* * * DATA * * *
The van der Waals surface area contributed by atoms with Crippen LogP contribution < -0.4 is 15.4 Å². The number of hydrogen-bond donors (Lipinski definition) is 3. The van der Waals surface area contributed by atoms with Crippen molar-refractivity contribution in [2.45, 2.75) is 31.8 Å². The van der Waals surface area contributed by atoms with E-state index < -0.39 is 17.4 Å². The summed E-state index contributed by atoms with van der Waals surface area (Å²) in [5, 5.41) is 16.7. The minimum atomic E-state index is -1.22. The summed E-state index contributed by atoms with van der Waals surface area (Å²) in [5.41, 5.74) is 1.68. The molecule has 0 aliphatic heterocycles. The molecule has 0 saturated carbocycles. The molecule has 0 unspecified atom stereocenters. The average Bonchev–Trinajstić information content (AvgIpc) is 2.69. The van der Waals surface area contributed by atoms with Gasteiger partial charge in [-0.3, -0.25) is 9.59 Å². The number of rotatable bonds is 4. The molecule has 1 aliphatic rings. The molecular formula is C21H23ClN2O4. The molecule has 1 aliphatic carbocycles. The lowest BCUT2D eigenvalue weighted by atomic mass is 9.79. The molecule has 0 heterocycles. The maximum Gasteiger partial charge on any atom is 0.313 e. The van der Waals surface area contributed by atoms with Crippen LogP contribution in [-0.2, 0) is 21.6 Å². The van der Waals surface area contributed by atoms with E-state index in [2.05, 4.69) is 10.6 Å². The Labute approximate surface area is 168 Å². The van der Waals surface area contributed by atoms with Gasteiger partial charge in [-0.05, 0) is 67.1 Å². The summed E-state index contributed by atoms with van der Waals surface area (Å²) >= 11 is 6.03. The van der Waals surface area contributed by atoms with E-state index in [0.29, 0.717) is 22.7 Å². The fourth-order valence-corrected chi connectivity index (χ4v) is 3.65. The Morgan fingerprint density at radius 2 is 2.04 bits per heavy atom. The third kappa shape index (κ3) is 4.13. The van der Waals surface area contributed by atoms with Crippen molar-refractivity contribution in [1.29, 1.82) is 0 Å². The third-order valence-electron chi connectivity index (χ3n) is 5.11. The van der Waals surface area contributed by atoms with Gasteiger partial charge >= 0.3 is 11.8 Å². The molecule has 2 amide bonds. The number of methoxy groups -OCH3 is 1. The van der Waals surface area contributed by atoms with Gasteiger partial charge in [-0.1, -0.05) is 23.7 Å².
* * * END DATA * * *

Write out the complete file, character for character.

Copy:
The van der Waals surface area contributed by atoms with Crippen LogP contribution < -0.4 is 15.4 Å². The number of hydrogen-bond donors (Lipinski definition) is 3. The van der Waals surface area contributed by atoms with Crippen molar-refractivity contribution in [2.45, 2.75) is 31.8 Å². The van der Waals surface area contributed by atoms with E-state index < -0.39 is 17.4 Å². The summed E-state index contributed by atoms with van der Waals surface area (Å²) in [5, 5.41) is 16.7. The minimum atomic E-state index is -1.22. The summed E-state index contributed by atoms with van der Waals surface area (Å²) in [5.41, 5.74) is 1.68. The molecule has 0 aliphatic heterocycles. The molecule has 0 saturated carbocycles. The molecule has 0 unspecified atom stereocenters. The average Bonchev–Trinajstić information content (AvgIpc) is 2.69. The van der Waals surface area contributed by atoms with Gasteiger partial charge in [-0.3, -0.25) is 9.59 Å². The number of rotatable bonds is 4. The molecule has 1 aliphatic rings. The molecular formula is C21H23ClN2O4. The molecule has 1 aliphatic carbocycles. The lowest BCUT2D eigenvalue weighted by atomic mass is 9.79. The molecule has 0 heterocycles. The maximum Gasteiger partial charge on any atom is 0.313 e. The van der Waals surface area contributed by atoms with Crippen LogP contribution in [-0.2, 0) is 21.6 Å². The van der Waals surface area contributed by atoms with E-state index in [2.05, 4.69) is 10.6 Å². The Labute approximate surface area is 168 Å². The van der Waals surface area contributed by atoms with Gasteiger partial charge in [-0.05, 0) is 67.1 Å². The summed E-state index contributed by atoms with van der Waals surface area (Å²) >= 11 is 6.03. The van der Waals surface area contributed by atoms with E-state index in [0.29, 0.717) is 22.7 Å². The fourth-order valence-corrected chi connectivity index (χ4v) is 3.65. The Morgan fingerprint density at radius 2 is 2.04 bits per heavy atom. The third kappa shape index (κ3) is 4.13. The van der Waals surface area contributed by atoms with Crippen molar-refractivity contribution in [1.29, 1.82) is 0 Å². The third-order valence-electron chi connectivity index (χ3n) is 5.11. The van der Waals surface area contributed by atoms with Gasteiger partial charge >= 0.3 is 11.8 Å². The molecule has 2 amide bonds. The number of methoxy groups -OCH3 is 1. The van der Waals surface area contributed by atoms with Gasteiger partial charge in [-0.1, -0.05) is 23.7 Å².